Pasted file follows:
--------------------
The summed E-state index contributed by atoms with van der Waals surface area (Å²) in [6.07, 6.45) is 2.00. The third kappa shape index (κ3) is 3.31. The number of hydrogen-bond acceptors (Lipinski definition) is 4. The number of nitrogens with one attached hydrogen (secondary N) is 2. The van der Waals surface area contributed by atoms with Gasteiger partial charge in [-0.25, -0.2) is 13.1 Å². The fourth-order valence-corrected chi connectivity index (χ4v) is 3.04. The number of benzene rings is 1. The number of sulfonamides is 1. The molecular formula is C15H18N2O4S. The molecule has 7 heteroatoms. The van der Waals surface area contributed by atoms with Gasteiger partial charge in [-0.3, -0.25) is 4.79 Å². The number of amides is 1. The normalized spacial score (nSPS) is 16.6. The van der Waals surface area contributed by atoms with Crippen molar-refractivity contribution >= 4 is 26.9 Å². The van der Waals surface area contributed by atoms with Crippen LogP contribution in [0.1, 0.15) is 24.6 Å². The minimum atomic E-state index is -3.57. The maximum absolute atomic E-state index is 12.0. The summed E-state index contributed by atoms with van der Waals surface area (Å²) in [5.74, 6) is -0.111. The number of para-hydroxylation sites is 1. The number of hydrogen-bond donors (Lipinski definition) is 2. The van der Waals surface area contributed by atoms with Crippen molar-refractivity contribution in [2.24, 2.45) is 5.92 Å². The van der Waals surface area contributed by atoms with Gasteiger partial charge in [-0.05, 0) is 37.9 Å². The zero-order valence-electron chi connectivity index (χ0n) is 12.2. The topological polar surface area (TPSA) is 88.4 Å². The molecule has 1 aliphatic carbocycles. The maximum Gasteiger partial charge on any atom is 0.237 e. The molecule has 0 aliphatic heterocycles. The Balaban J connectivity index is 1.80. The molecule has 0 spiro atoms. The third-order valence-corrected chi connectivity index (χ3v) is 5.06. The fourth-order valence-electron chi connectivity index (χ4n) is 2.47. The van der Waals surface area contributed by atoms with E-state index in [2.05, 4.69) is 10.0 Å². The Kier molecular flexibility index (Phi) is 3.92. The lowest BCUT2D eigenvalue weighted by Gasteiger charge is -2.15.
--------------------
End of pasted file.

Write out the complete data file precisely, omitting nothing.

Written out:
The summed E-state index contributed by atoms with van der Waals surface area (Å²) in [6.07, 6.45) is 2.00. The third kappa shape index (κ3) is 3.31. The number of hydrogen-bond acceptors (Lipinski definition) is 4. The number of nitrogens with one attached hydrogen (secondary N) is 2. The van der Waals surface area contributed by atoms with Gasteiger partial charge in [-0.25, -0.2) is 13.1 Å². The fourth-order valence-corrected chi connectivity index (χ4v) is 3.04. The number of benzene rings is 1. The number of sulfonamides is 1. The molecular formula is C15H18N2O4S. The molecule has 7 heteroatoms. The van der Waals surface area contributed by atoms with Gasteiger partial charge in [-0.3, -0.25) is 4.79 Å². The number of amides is 1. The normalized spacial score (nSPS) is 16.6. The van der Waals surface area contributed by atoms with Crippen molar-refractivity contribution >= 4 is 26.9 Å². The van der Waals surface area contributed by atoms with Crippen LogP contribution in [0.1, 0.15) is 24.6 Å². The minimum atomic E-state index is -3.57. The maximum absolute atomic E-state index is 12.0. The summed E-state index contributed by atoms with van der Waals surface area (Å²) in [5.74, 6) is -0.111. The number of para-hydroxylation sites is 1. The number of hydrogen-bond donors (Lipinski definition) is 2. The van der Waals surface area contributed by atoms with Crippen molar-refractivity contribution in [2.24, 2.45) is 5.92 Å². The van der Waals surface area contributed by atoms with Gasteiger partial charge in [-0.05, 0) is 37.9 Å². The zero-order valence-electron chi connectivity index (χ0n) is 12.2. The topological polar surface area (TPSA) is 88.4 Å². The molecule has 1 aliphatic carbocycles. The maximum Gasteiger partial charge on any atom is 0.237 e. The molecule has 0 aliphatic heterocycles. The Balaban J connectivity index is 1.80. The molecule has 0 spiro atoms. The third-order valence-corrected chi connectivity index (χ3v) is 5.06. The fourth-order valence-electron chi connectivity index (χ4n) is 2.47. The van der Waals surface area contributed by atoms with E-state index in [2.05, 4.69) is 10.0 Å². The Kier molecular flexibility index (Phi) is 3.92. The lowest BCUT2D eigenvalue weighted by Gasteiger charge is -2.15.